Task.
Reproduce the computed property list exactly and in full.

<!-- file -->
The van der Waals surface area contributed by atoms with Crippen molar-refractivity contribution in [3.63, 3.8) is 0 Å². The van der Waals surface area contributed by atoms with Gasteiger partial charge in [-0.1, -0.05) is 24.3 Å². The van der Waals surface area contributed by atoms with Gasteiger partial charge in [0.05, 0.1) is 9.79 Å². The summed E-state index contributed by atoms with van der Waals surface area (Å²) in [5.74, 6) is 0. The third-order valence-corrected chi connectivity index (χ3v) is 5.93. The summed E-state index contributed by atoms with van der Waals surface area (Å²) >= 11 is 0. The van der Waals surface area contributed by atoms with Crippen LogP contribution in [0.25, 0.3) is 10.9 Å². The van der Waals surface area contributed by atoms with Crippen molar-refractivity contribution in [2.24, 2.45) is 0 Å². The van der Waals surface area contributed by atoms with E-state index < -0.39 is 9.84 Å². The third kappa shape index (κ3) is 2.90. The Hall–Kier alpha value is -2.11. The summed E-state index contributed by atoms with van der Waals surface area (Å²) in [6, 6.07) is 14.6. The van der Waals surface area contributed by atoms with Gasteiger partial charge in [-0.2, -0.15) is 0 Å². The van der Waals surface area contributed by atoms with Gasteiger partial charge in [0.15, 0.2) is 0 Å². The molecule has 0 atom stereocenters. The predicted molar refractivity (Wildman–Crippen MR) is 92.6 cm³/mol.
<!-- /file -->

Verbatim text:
The van der Waals surface area contributed by atoms with Crippen molar-refractivity contribution in [3.63, 3.8) is 0 Å². The van der Waals surface area contributed by atoms with Gasteiger partial charge in [-0.1, -0.05) is 24.3 Å². The van der Waals surface area contributed by atoms with Gasteiger partial charge in [0.05, 0.1) is 9.79 Å². The summed E-state index contributed by atoms with van der Waals surface area (Å²) in [5.74, 6) is 0. The third-order valence-corrected chi connectivity index (χ3v) is 5.93. The summed E-state index contributed by atoms with van der Waals surface area (Å²) >= 11 is 0. The van der Waals surface area contributed by atoms with Crippen LogP contribution in [0.25, 0.3) is 10.9 Å². The van der Waals surface area contributed by atoms with Crippen molar-refractivity contribution in [2.24, 2.45) is 0 Å². The van der Waals surface area contributed by atoms with E-state index < -0.39 is 9.84 Å². The third kappa shape index (κ3) is 2.90. The Hall–Kier alpha value is -2.11. The summed E-state index contributed by atoms with van der Waals surface area (Å²) in [6, 6.07) is 14.6. The van der Waals surface area contributed by atoms with Gasteiger partial charge in [-0.2, -0.15) is 0 Å². The van der Waals surface area contributed by atoms with Gasteiger partial charge in [0.15, 0.2) is 0 Å². The molecule has 0 atom stereocenters. The predicted molar refractivity (Wildman–Crippen MR) is 92.6 cm³/mol.